Living Life In Costa Rica Part 2: The Crime City
November 10, 2019
I arrived on Costa Rican ground at 5am in the morning. The first thing I noticed when I got outside was a burnt smell in the air (volcanoes?). The second thing was the sunrise. The colours were subtle, but it was gorgeous nonetheless. I ignored the 10 taxi drivers offering me a trip to the city centre (I wasn’t about to ruin my plans to live as low budget as possible) and found the local bus. It was in pretty poor state.
The road from the airport to the city centre always vagualy scares me. It’s like you’re continually greeted by the ugliest part of any country. There’s tons of traffic, ugly buildings, industrial sights and, of course, the typical multinationals (I have yet to find a place where there’s no McDonalds) that are ruining our health and planet (sorry, I had to).
Because so many people told me I should avoid San José, we’d decided to take the bus straight to another (and presumably safer) place near the coast. The minute we arrived in the capital, I realized this was a good call. This may be one of few things people didn’t exaggerate about. The longer I spent there, the more I felt like I was in some sort of crime city. Also, I was lost the minute I got off the bus (this happens when millenials have no immediate wifi access).
What instantly surprised me was how many people were around at 6am in the morning. Seriously, it was busier than the high street in Antwerp on a sunny day. After some time I noticed that 90% of the people outside were (angry looking?) men, which is when I started to feel slightly uncomfortable. Luckily, an extremely kind woman pointed us in the right direction and even ordered and PAYED for an uber. She told us that we shouldn’t walk there because it was a very sketchy neighbourhood (her words: danger!). Help?
Long story short, I survived and an hour later I was safely inside of a fancy bus (at least compared to the vehicle I was in before). The way there was another 4 hours, but surprisingly, I wasn’t sleepy at all. Maybe because the airco was cold as ice.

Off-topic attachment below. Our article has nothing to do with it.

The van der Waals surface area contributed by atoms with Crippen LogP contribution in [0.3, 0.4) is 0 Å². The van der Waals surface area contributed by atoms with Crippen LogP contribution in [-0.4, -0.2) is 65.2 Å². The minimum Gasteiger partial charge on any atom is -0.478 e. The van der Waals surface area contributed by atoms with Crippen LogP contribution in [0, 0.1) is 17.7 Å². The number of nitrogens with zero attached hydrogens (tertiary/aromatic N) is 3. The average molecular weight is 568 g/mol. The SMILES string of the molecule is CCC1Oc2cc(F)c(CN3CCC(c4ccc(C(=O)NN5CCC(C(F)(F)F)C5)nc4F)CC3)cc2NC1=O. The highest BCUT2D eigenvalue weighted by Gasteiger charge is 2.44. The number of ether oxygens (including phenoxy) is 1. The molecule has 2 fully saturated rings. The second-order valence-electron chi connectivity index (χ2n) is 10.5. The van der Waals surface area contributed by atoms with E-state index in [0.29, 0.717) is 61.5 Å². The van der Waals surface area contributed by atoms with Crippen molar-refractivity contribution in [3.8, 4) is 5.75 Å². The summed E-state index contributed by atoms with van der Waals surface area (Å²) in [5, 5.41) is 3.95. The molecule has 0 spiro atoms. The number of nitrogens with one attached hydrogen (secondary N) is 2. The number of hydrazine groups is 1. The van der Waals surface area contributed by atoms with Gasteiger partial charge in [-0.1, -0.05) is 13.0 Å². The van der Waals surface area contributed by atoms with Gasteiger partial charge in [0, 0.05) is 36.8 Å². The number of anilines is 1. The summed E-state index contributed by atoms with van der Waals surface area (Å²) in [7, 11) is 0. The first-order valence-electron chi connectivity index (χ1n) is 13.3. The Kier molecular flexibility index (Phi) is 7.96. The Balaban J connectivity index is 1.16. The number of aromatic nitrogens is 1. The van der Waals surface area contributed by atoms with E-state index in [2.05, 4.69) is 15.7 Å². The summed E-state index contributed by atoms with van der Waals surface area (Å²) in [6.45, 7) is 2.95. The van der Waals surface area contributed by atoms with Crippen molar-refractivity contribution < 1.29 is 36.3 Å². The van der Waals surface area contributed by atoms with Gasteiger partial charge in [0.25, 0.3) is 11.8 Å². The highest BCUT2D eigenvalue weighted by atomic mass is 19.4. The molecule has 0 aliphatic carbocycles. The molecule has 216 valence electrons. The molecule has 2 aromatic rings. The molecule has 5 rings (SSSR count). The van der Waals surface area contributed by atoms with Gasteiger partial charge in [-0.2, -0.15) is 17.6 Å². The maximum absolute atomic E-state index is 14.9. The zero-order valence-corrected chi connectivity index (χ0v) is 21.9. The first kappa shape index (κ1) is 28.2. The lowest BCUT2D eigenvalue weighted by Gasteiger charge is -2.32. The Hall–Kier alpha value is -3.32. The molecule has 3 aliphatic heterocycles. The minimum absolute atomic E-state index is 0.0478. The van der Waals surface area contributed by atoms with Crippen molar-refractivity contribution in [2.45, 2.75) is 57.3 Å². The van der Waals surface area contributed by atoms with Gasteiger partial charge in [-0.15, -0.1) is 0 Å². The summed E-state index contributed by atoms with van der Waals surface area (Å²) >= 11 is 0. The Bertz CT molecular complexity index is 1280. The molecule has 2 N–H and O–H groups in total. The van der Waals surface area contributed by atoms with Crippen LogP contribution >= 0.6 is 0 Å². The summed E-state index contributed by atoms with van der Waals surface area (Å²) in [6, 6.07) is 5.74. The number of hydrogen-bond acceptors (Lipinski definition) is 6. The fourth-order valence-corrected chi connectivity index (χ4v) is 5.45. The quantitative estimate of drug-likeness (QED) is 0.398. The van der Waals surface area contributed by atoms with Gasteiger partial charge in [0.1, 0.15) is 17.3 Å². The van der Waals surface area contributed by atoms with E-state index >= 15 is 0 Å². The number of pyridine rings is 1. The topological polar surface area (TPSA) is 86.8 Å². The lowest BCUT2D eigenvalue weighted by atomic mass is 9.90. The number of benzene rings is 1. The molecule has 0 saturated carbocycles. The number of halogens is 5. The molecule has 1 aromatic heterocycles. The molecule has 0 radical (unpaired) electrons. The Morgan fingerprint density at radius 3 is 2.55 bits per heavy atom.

I was shocked by the houses on the way there. Although houses is a generous term, they were more like cabins or shacks. I felt ashamed, almost, to realize one of those would fit in our house at least 3 times. The same recurring thought entered my mind again: privileged middle class white girl going on some eat pray love adventure to “find herself”. Oh well. Fear of embarrasment or being a gigantic cliché wasn’t going to stop me anymore. It’s not like the millions of economy students that are going for the big bucks in huge companies are helping anyone, but no one asks them any questions. Besides, isn’t not using your privilige even more offensive? You’re not doing anyone any favours by leading a life that doesn’t excite you. If you have a chance at freedom, freakin’ take it!
Okay, rant over.
After 20 hours of travelling and running on as good as no sleep, I finally arrived at my Airbnb in Cahuita. I’d be here for a total of 4 days and I’d booked a slightly more expensive (still cheap though) place to get over my first jetlag (aw). I didn’t take a minute of it for granted. The room was even nicer than I thought, there was an amazing hammock outside and the vibes were chill. Lots of fellow backpackers, hosts that were overly friendly and a lovely kitchen and patio area. Wait, am I writing an ad?
Anyway, to my past self: enjoy these feeble moments of luxury while you can, love, because you’ve got a big storm coming.Liked this article? Please share!